Tony Richardson’s 1961 film version justly evinces a dogged hopefulness that, according to Delaney, is the keynote of the play. But whilst, in the play, this positivism is somewhat weighed down by a sense of unremitting oppressiveness and self-inhibition the cramped locale evokes, Richardson negates this vital contrast by expanding the visual scope, wherein the interiors are much wider, and the characters are taken out into the open, roaming frequently in the country and the dockside.

By muting the ambiguous overtone that makes the original story not only a celebration of human endurance, but an unvarnished observation of the difficult life in post-war Manchester, the film is evidently keen on conveying an edifying message that the brave of heart will eventually triumphs all obstacles. The play nonetheless is much more sceptic in its tone, as the ending sees Helen, back from her disastrous marriage to tend to her pregnant daughter, rush out in the shocked knowledge that her grandchild may be half-black. Although she promises Jo that she is only going to get herself a few drinks, there is no knowing if the fickle Helen will keep her word this time. Jo, left alone again, smilingly hums a tune Geoffrey teaches her, seemingly still in the dark of her friend’s earlier departure.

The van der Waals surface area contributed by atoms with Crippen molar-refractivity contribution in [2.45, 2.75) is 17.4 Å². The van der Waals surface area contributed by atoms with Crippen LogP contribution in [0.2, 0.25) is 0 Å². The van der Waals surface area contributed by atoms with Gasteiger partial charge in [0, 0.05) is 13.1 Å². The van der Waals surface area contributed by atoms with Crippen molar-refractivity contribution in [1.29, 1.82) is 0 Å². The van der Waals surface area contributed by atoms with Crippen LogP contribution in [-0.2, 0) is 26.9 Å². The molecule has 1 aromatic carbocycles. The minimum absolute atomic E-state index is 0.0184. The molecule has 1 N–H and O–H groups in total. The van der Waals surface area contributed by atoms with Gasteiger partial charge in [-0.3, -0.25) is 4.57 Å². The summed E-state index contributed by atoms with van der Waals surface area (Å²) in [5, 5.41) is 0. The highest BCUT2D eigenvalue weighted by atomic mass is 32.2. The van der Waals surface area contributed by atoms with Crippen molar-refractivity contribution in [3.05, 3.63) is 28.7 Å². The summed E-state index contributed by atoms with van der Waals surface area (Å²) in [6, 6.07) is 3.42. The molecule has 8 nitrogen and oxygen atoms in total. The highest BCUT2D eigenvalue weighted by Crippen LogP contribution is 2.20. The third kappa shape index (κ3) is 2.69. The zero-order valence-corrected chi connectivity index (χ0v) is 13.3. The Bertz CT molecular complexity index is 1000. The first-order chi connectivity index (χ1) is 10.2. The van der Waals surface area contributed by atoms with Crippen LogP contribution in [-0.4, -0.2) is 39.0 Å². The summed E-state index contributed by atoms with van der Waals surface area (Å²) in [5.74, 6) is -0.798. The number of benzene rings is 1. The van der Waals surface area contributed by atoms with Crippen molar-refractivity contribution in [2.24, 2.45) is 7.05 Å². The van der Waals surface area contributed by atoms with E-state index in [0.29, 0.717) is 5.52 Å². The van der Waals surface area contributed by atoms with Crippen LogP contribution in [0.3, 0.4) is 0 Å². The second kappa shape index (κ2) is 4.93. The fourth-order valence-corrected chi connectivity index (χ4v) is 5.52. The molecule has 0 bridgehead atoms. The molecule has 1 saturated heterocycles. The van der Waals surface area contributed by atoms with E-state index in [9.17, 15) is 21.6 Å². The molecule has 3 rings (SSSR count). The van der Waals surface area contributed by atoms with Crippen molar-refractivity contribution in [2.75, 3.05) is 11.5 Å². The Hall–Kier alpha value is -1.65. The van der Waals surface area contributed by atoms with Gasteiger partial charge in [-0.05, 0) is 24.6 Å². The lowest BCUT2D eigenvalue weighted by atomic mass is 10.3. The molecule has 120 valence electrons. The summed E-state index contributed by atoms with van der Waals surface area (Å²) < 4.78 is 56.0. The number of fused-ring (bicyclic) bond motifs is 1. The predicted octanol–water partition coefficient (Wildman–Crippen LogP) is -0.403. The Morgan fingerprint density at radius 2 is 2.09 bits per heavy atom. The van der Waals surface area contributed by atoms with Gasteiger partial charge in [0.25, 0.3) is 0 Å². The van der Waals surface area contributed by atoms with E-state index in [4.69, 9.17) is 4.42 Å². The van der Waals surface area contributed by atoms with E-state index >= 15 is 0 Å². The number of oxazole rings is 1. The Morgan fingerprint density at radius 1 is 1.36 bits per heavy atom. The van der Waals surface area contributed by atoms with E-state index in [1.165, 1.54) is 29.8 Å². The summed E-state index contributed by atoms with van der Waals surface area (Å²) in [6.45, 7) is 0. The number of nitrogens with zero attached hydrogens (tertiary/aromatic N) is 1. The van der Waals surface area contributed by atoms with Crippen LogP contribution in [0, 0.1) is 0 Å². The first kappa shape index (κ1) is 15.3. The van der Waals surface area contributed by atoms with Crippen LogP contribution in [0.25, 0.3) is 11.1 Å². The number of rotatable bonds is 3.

The film instead closes with manifest signs of hope: Helen is really back from the bar and Jo stares bedazzled by a sparkler. This overall image of hope is accompanied by a more sympathetic portrayal of characters: Dora Bryan as the mother whose maternal instinct atones for her failure as a responsible parent, and Rita Tushingham as a more likeable Jo whose flares of rebelliousness is a result of being perpetually exposed to harsh fate. Like all young sufferers, Jo often discloses her feelings in deceptively simple address: “I’m not frightened of the darkness outside. It’s the darkness inside houses I don’t like” is her way of expressing her wish for a more stable, loving household. One would suggest that such precocity could not have been any more exquisitely captured if the play weren’t written by Delaney when she was only 19.